Dan Gunderson of MPR files on the lockout of workers at the American Crystal Sugar plant in Moorhead: “About 1,300 union workers at American Crystal Sugar were locked out when they showed up for work Monday morning after voting to reject the company’s final contract offer over the weekend. Union members say this is their first serious labor dispute with American Crystal Sugar in 30 years. But it’s also the first time the company has dramatically changed its offer on health care and union job security. … The company offered a 17 percent pay increase over five years, but Nelson says changes to the health insurance plan could cost him as much as $6,000 a year.The old plan’s maximum out-of-pocket annual expense was about $2,000 for a family. American Crystal wanted to replace the union health plan with the plan provided to non union workers.”

There may be better ways to read those persistently downer real estate numbers. Jim Buchta of the Strib writes: “Herb Tousley at the University of St. Thomas has created a monthly housing market index that he hopes will offset some of the “issues” he sees with the closely watched Case-Shiller report. His new Residential Real Estate Market Index is based on recent data from the Regional Multiple Listing Service, including sale price, number of sales, proportion of distressed sales to traditional sales, market time, months’ supply, pending sales and new listings. Those numbers and a few others are used to create a numerical index, which has a baseline value of 1,000 for January 2005, the apex of the residential housing bubble. … The Case-Shiller report is based on an index of 20 cities throughout the country, which is computed by calculating the percent change between prices of matched sales pairs of individual properties. Tousley’s complaint about the methodology is that those sales pairs can include foreclosure and short-sale transactions. So in a market in which nearly 50 percent of all sales are distressed sales, you’re going to see unusually large declines in sale prices. Tousley contends that while distressed sales do impact the market, allowing them to be included in the sale pairs unfairly skews the number because the seller —usually a bank — isn’t a typical seller.”

Former ad man Myles Spicer writes a commentary for the Strib on how the debt ceiling got used for budget-shaping: “The debt-ceiling crisis that has been roiling the nation is an absurdity that has no rational basis. It should never have happened, and steps must be taken to prevent it from occurring ever again. For those who think the debt-ceiling mandate is some kind of constitutional or traditional phenomenon … it is not. For those who think it is a sacrosanct part of American history … they are wrong. In fact, it dates from 1917, has no basis as a constitutional component and is a bit of an anachronism in terms of other industrialized nations. Few, if any, have such an arbitrary limit on debt, and most have systems that are far more effective and less dangerous. And why is our debt-ceiling law dangerous? Precisely because of what has just happened (and why). It was not used to initiate rational fiscal policy, but to hold hostage the nation’s legitimate debts to a far-right agenda, mostly regarding taxation policy. And as long as it is on the books, it is a continuing potential threat to the full faith and credit of the United States.”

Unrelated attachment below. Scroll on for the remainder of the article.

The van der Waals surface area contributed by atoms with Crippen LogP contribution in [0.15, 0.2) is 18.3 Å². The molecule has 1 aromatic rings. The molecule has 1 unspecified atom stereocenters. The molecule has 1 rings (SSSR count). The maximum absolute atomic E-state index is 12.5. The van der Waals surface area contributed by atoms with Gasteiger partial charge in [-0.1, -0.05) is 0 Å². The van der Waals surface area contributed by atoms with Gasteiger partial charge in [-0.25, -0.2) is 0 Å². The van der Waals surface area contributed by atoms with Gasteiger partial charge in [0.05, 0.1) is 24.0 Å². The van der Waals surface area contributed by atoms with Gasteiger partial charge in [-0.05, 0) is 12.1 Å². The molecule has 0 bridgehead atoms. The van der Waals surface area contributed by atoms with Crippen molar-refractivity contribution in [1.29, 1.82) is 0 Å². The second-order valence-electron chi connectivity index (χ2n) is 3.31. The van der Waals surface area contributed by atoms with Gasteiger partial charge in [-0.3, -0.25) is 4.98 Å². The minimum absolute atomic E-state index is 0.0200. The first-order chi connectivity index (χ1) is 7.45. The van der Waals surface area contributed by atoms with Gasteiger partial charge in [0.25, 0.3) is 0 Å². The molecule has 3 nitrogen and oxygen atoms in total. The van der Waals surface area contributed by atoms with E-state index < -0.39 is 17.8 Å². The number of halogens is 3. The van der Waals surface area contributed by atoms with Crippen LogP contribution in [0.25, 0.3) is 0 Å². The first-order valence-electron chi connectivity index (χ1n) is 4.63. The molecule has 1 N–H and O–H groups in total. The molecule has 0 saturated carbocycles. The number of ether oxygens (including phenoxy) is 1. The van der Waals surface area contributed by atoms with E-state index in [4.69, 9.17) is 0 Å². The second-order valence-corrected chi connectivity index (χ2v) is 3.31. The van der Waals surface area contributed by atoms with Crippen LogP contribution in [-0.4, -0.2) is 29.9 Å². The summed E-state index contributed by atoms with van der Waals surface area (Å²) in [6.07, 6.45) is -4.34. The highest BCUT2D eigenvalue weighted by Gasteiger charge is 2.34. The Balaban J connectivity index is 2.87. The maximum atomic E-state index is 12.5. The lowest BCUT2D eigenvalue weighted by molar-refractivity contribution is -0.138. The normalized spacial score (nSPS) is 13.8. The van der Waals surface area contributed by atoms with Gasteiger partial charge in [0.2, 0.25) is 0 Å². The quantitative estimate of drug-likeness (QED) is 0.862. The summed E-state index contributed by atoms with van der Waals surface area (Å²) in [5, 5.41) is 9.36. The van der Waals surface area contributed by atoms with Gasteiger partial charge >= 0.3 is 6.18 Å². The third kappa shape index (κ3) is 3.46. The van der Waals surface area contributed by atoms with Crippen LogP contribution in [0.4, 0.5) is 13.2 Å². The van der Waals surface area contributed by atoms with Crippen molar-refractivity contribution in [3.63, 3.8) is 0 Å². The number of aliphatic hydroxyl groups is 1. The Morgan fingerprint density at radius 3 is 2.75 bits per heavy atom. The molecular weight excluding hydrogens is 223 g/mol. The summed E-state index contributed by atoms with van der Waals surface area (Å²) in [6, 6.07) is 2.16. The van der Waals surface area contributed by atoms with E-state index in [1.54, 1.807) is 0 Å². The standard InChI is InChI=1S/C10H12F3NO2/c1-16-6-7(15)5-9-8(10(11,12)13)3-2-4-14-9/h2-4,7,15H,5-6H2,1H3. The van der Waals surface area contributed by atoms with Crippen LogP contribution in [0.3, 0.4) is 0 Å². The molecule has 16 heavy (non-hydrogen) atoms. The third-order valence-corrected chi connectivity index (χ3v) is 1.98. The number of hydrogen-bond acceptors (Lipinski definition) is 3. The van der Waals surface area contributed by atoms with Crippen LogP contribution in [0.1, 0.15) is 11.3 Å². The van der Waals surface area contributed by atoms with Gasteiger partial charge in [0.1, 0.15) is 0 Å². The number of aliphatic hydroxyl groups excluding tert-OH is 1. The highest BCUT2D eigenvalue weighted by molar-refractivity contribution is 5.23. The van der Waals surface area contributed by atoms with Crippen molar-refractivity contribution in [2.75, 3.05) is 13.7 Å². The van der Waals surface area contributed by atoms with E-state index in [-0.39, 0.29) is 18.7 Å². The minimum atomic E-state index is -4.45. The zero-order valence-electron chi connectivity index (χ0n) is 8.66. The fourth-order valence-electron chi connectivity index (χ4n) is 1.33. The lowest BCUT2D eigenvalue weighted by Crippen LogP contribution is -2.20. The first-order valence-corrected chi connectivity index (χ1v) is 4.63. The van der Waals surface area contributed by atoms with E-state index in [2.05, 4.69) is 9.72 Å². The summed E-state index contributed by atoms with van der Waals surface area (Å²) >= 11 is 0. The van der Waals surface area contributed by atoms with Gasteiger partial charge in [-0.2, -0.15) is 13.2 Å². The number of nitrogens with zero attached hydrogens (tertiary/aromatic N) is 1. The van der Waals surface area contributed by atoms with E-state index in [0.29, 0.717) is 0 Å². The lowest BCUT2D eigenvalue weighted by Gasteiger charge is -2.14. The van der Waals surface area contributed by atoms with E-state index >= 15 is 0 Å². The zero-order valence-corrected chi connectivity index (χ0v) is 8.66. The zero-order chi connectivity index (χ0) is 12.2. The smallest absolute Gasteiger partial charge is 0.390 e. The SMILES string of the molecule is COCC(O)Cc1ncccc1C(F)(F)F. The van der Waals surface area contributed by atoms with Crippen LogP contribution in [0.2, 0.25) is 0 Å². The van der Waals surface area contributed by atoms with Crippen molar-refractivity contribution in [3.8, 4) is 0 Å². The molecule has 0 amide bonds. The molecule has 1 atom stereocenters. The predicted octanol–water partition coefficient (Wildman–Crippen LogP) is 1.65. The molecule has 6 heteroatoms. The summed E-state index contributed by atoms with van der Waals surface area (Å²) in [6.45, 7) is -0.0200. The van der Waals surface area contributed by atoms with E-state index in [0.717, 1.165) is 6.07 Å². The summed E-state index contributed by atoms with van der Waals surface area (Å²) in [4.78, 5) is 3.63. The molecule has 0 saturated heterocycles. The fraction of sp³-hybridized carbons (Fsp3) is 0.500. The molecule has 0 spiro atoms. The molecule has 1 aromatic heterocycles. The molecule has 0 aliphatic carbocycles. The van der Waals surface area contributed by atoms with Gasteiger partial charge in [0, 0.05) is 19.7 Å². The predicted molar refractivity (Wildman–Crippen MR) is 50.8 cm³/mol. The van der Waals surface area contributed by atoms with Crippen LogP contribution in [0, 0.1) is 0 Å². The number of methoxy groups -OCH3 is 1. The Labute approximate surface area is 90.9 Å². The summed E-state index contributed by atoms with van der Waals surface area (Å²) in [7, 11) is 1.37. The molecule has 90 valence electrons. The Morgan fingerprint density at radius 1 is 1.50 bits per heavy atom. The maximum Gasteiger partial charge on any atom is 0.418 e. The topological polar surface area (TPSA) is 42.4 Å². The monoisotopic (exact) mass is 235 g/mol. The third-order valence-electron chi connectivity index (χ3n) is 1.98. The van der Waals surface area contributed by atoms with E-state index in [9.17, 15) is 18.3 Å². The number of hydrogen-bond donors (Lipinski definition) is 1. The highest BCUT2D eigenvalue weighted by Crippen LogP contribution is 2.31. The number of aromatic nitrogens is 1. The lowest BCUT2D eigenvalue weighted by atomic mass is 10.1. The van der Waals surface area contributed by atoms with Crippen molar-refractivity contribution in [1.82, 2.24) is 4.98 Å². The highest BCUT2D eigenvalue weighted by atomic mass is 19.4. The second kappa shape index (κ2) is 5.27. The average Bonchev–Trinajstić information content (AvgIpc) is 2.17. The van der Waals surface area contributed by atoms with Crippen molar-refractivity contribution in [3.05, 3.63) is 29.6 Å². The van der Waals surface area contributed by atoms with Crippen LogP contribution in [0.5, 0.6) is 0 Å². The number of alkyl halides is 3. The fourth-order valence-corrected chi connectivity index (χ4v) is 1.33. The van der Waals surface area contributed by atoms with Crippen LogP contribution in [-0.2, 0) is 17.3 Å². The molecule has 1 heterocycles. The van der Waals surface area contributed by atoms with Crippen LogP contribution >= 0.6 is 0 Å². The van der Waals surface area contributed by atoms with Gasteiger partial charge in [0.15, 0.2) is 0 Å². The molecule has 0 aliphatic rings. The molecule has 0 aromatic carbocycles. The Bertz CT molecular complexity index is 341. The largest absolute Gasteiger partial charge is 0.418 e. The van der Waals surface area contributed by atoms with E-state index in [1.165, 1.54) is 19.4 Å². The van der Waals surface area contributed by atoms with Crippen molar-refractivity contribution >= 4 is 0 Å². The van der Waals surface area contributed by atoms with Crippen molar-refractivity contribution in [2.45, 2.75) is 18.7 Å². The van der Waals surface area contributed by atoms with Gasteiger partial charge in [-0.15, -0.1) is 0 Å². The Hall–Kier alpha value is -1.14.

They’re asking for a special prosecutor in the case of the brawling Wisconsin Supremes. Ed Treleven of The Wisconsin Journal writes: “Dane County District Attorney Ismael Ozanne is asking that a special prosecutor be appointed to decide whether any criminal charges should be filed involving an alleged fracas in June between state Supreme Court justices David Prosser and Ann Walsh Bradley. In a news release issued Monday morning, Ozanne said he has received reports from the Dane County Sheriff’s Office regarding the alleged June 13 incident, in which Prosser is alleged to have choked Bradley in her office after Bradley told him to leave.”

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Comments (2)

  1. Submitted by Jon Kingstad on 08/02/2011 - 09:27 am.

    According to an article in yesterday’s “Economist”, Minnesota made the second largest contribution in taxes to the federal government relative to its size (Federal taxes contributed less federal spending). Maybe Minnesota needs to find a way to convert those federal tax dollars into Minnesota tax dollars for Minnesota.

  2. Submitted by Rich Crose on 08/02/2011 - 01:42 pm.

    Good point, Jon. Minneapolis is also a greater contributor than user of State taxes.

    If the out-state representatives keep cutting the state aid to the cities, I think they should charge admission. Increase user fees for people who don’t live in the city limits. A commuter tax of 12% of ridership for buses from the outer suburbs. A parking fee in the city lots for people without a local address.

    They do it now with residency requirements for using the softball diamonds. If 50% of your team doesn’t reside in the city, you pay a larger fee.